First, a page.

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Two years, No change.

Rape is the word all women are far too familiar with. .We ask ourselves thousands of questions; check the mirror millions of times. It is the dread that subsists at the back of our minds when we leave our homes every day. This apprehension that has intensified, due to the incident that occurred on this very day two years ago. It shocked our very cores and blurred the lines between humanity and animal brutality.  When we wrap ourselves in a false bubble of safety, an incident like this occurs that obliterates our little safety bubble and makes us see the world for its true vicious glory. This happened to women across India in 2012.

While the world may not have ended, the Delhi Gang Rape resulted in the loss of the life of an immensely brave woman.┬á She may have succumbed to her injuries, but was a catalyst to some big changes. This brave heartÔÇÖs tragedy is responsible for rapists suffering the death penalty and life imprisonment. There have also been major changes recommended in the Minor Act to enforce stricter laws.


rape nahi soch ko badlo

But has this really changed anything? No. In fact, it gets graver by the day. Rape has now become a part of our mundane reality.┬á ItÔÇÖs a blatant reflection of the fact that women are no longer safe. We can pass on the blame to the patriarchy, the men, the society or even the system apathy, but change begins at home. We need to make a comprehensive effort as a society to implement change. We also need to start with the boys and inculcate the fact that women are not objects of desire, but human beings and need to be respected and treated as equals.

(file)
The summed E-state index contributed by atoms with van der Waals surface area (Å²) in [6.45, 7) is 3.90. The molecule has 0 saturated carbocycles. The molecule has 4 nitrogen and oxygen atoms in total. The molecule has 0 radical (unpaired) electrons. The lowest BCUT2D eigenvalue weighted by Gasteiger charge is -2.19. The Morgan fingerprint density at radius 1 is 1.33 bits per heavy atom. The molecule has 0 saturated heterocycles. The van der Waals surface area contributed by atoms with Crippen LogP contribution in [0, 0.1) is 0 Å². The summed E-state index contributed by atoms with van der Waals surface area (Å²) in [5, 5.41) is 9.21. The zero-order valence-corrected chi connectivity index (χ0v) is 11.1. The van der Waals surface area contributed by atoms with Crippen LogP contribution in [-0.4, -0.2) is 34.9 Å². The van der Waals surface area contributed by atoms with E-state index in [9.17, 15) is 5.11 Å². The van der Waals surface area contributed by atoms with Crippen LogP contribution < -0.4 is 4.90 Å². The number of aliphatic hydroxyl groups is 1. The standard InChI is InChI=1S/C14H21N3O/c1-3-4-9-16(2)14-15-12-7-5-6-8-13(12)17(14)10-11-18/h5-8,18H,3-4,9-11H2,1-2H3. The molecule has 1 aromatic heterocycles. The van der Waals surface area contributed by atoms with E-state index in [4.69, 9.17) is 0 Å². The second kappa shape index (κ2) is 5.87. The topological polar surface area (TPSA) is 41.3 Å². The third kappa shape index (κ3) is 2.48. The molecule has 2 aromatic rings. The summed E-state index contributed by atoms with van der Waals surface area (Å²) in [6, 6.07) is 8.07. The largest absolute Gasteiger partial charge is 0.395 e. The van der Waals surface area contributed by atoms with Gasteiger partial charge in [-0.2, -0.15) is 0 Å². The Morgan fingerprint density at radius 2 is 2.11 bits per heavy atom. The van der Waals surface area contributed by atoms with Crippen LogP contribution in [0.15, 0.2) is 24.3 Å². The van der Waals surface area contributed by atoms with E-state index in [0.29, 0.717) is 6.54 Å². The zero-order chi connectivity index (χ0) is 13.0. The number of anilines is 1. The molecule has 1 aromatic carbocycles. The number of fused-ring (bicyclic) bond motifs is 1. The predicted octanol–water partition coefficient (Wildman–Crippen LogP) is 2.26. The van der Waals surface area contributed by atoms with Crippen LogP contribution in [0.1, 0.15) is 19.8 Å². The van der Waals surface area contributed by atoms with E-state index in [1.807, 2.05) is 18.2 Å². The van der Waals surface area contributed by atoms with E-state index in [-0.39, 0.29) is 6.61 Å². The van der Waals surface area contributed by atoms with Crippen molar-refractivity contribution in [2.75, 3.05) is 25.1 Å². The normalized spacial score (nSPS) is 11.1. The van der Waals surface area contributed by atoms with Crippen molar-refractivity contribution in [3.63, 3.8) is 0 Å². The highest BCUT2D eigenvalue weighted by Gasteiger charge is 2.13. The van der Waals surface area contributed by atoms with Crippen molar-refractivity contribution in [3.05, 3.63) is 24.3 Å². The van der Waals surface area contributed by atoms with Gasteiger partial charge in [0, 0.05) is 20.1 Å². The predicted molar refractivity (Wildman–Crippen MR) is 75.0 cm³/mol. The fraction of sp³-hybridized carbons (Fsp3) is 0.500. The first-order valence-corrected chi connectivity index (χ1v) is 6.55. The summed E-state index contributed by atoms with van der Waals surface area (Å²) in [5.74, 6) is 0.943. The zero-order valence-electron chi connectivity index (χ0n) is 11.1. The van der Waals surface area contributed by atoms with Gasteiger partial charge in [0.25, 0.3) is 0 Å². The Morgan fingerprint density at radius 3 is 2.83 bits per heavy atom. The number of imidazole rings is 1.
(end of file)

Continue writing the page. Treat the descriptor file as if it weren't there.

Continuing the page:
India definitely needs feminism and women empowerment as well as improved education for both genders alongside a synchronized justice and legal system and a one stop crisis centre. Maybe then, we can look forward to a brighter tomorrow. Today however, we know that our safety is our responsibility. WeÔÇÖve been given ample proof that thereÔÇÖs no knight in shining armour coming to save us. We need to learn to protect ourselves and choose to not suffer in silence anymore. Since our voice is our identity, it is high time we learn how to use it. In the end, it is not our shame anymore, it is their shame.

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